Make time off count so you can recharge

Summer's speeding by and many of you are planning some time off. We all need time to recharge our batteries and get a fresh perspective-particularly in light of the fact that we all seem to be working longer and harder than ever. How do you handle your free time? Here are some thoughts to consider:

·        Take at least a week of vacation at a time. Some people think that the company will sink if they aren't there to keep it afloat. They only take vacation a day or two at a time so they never really have an opportunity to distance themselves from their work. Executives are especially guilty of this, explaining that they need to be on site "in case something comes up."

·        People who don't take time off can get so close to their tasks that they lose perspective. They often take themselves and their work far too seriously and it becomes the only driving force in their lives.

Managers and executives who are afraid to leave their jobs for long periods of time haven't done a good job of developing their employees to make decisions on their own. This kind of over- control will rob employees of opportunities to take on more responsibility and learn new skills. If employees don't have enough information or experience to take over for the boss, it's no one's fault but the boss's. In fact, it's a sign of poor management.

·        Use all your vacation. It's a benefit designed to refresh you and keep you performing at your peak. People sometimes think that giving up vacation is a sign of dedication...I think it's a sign of delirium. Constantly carrying vacation over from year to year without taking it defeats the purpose. In fact, many companies try to force employees to take their vacation by making it impossible to carry over vacation and refusing to exchange it for cash.

·        When you do take a vacation, don't contact the office or shop unless you absolutely have to. The trouble with calling in and checking up on things is that you'll feel as if you never left. What's worse, you'll become frustrated if you hear about a problem because you're too far away to do anything about it.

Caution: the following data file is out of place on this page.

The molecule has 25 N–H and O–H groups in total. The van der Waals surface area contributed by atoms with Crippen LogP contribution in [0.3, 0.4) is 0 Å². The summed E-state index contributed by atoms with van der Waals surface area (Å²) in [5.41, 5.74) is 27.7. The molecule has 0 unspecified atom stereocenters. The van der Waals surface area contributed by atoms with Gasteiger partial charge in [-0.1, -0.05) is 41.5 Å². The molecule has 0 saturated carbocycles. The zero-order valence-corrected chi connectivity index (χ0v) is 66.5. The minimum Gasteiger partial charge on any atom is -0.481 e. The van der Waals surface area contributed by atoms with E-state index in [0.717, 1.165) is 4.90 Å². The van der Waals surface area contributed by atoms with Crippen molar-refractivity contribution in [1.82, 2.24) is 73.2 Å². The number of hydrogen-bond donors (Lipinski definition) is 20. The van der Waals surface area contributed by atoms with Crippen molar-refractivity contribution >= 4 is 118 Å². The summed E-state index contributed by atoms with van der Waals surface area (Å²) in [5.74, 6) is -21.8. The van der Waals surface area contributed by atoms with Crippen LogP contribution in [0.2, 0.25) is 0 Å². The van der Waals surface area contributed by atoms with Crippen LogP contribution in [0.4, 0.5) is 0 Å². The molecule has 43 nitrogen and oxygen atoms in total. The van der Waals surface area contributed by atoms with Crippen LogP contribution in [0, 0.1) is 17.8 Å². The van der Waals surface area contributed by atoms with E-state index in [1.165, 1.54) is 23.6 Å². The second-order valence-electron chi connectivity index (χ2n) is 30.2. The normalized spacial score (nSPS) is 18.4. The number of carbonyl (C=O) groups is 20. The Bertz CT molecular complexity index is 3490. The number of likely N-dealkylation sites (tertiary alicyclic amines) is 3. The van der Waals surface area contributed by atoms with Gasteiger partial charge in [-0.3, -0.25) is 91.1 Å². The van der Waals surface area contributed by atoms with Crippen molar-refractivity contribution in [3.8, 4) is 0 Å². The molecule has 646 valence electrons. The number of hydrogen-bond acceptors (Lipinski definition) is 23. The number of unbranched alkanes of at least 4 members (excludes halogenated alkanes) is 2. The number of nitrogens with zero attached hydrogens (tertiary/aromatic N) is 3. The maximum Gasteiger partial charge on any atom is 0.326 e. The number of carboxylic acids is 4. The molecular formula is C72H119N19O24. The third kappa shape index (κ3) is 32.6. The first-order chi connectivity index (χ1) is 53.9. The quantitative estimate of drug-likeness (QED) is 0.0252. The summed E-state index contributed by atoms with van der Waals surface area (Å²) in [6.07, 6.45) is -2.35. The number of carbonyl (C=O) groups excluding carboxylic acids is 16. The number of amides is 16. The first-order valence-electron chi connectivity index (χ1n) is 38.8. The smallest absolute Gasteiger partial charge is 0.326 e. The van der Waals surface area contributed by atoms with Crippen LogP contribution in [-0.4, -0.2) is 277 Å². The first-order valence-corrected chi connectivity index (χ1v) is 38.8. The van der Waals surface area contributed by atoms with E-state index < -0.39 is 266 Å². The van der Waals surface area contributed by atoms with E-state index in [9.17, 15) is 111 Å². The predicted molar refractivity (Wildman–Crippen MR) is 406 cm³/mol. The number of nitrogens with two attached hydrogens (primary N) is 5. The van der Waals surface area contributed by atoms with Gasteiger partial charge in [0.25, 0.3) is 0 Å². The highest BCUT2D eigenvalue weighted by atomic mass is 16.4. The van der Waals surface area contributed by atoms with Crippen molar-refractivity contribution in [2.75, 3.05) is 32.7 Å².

If your co-workers know you won't be calling in they won't save up all the little problems for you when you call. They will be forced to act on their own and think for themselves. If you anticipate problems while you're gone, sit down with the person authorized to make decisions in your absence and run through the possibilities and parameters. If you feel you must be accessible, outline the kinds of situations that are serious enough to warrant a call.

·        Avoid bringing work along on your vacation. Every day you'll be haunted by that stack of papers or beckoning briefcase. Who needs the guilt? There's enough of that during the regular workweek without creating it while you're supposed to be relaxing and getting away from it all. Do as much of it as you can before you leave and delegate the rest. Whatever can't be given away can usually wait.

·        Give yourself a day to ease back into the job. If you're away on a vacation you may want to build in a day of vacation at home before you have to return to work. There's mail to collect, bills to pay, laundry to do and let's not forget the mental adjustment that's needed before you go back to work. The danger of jumping back in immediately is that you feel more frazzled than before you left and all the relaxing benefits of your vacation are lost.

·        Consider a vacation that is very different from your job. For instance a busy executive who takes a trip to Europe and packs every day with scheduled events may feel as rushed and structured as when he or she is at work. If your job is fast paced, consider a slower paced vacation; if your job is filled with people contact, consider a quieter time on your vacation.

·        The first day back, try to schedule a light day. You'll want some time for reentry; talking to co-workers, reading your mail, meeting with the person who covered for you, and just getting used to the idea of getting back to work. If your vacation was everything it should be, your job will look a little foreign-just the fresh perspective you needed. 


Joan Lloyd is a Milwaukee based executive coach and organizational & leadership development strategist. She is known for her ability to help leaders and their teams achieve measurable, lasting improvements. Joan Lloyd & Associates, specializes in leadership development, organizational change and teambuilding, providing: executive coaching, CEO coaching & leader team coaching, 360-degree feedback processes, retreat facilitation and presentation skill coaching and small group labs. Contact Joan Lloyd & Associates at (414) 573-1616, mailto:info@joanlloyd.com, or www.JoanLloyd.com 
 
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